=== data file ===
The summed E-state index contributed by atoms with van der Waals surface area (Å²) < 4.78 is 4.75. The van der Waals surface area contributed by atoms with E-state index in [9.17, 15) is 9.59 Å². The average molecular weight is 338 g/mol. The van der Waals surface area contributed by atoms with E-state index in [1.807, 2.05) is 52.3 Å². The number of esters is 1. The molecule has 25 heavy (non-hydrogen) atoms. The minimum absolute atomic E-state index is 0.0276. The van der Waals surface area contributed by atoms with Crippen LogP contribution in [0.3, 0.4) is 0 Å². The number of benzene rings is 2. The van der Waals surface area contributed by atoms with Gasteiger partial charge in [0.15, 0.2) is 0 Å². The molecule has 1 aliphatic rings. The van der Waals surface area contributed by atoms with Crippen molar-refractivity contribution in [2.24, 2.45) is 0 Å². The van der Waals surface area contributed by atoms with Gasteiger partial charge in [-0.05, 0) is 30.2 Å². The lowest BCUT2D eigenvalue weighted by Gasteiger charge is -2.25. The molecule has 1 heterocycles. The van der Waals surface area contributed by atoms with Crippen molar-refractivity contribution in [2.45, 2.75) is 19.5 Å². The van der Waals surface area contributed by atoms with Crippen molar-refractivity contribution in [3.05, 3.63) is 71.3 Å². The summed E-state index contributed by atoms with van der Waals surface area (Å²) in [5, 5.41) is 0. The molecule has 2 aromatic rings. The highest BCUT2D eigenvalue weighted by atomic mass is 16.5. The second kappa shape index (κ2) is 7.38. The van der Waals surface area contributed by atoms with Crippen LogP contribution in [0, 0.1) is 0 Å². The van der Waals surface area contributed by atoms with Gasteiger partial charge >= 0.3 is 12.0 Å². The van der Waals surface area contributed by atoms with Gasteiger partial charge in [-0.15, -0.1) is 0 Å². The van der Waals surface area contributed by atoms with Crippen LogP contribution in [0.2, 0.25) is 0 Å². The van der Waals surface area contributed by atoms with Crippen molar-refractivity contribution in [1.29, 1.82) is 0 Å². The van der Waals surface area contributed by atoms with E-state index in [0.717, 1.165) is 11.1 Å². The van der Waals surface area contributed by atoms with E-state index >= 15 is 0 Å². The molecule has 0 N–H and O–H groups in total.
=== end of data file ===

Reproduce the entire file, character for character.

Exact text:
The summed E-state index contributed by atoms with van der Waals surface area (Å²) < 4.78 is 4.75. The van der Waals surface area contributed by atoms with E-state index in [9.17, 15) is 9.59 Å². The average molecular weight is 338 g/mol. The van der Waals surface area contributed by atoms with E-state index in [1.807, 2.05) is 52.3 Å². The number of esters is 1. The molecule has 25 heavy (non-hydrogen) atoms. The minimum absolute atomic E-state index is 0.0276. The van der Waals surface area contributed by atoms with Crippen LogP contribution in [0.3, 0.4) is 0 Å². The number of benzene rings is 2. The van der Waals surface area contributed by atoms with Gasteiger partial charge in [0.15, 0.2) is 0 Å². The molecule has 1 aliphatic rings. The van der Waals surface area contributed by atoms with Crippen molar-refractivity contribution in [2.24, 2.45) is 0 Å². The van der Waals surface area contributed by atoms with Gasteiger partial charge in [-0.05, 0) is 30.2 Å². The lowest BCUT2D eigenvalue weighted by Gasteiger charge is -2.25. The molecule has 1 heterocycles. The van der Waals surface area contributed by atoms with Crippen molar-refractivity contribution in [2.45, 2.75) is 19.5 Å². The van der Waals surface area contributed by atoms with Crippen molar-refractivity contribution in [3.05, 3.63) is 71.3 Å². The summed E-state index contributed by atoms with van der Waals surface area (Å²) in [5, 5.41) is 0. The molecule has 2 aromatic rings. The highest BCUT2D eigenvalue weighted by atomic mass is 16.5. The second kappa shape index (κ2) is 7.38. The van der Waals surface area contributed by atoms with Crippen LogP contribution in [0, 0.1) is 0 Å². The van der Waals surface area contributed by atoms with Gasteiger partial charge >= 0.3 is 12.0 Å². The van der Waals surface area contributed by atoms with Gasteiger partial charge in [-0.15, -0.1) is 0 Å². The van der Waals surface area contributed by atoms with Crippen LogP contribution in [0.2, 0.25) is 0 Å². The van der Waals surface area contributed by atoms with Crippen molar-refractivity contribution in [1.29, 1.82) is 0 Å². The van der Waals surface area contributed by atoms with E-state index in [0.717, 1.165) is 11.1 Å². The van der Waals surface area contributed by atoms with E-state index >= 15 is 0 Å². The molecule has 0 N–H and O–H groups in total.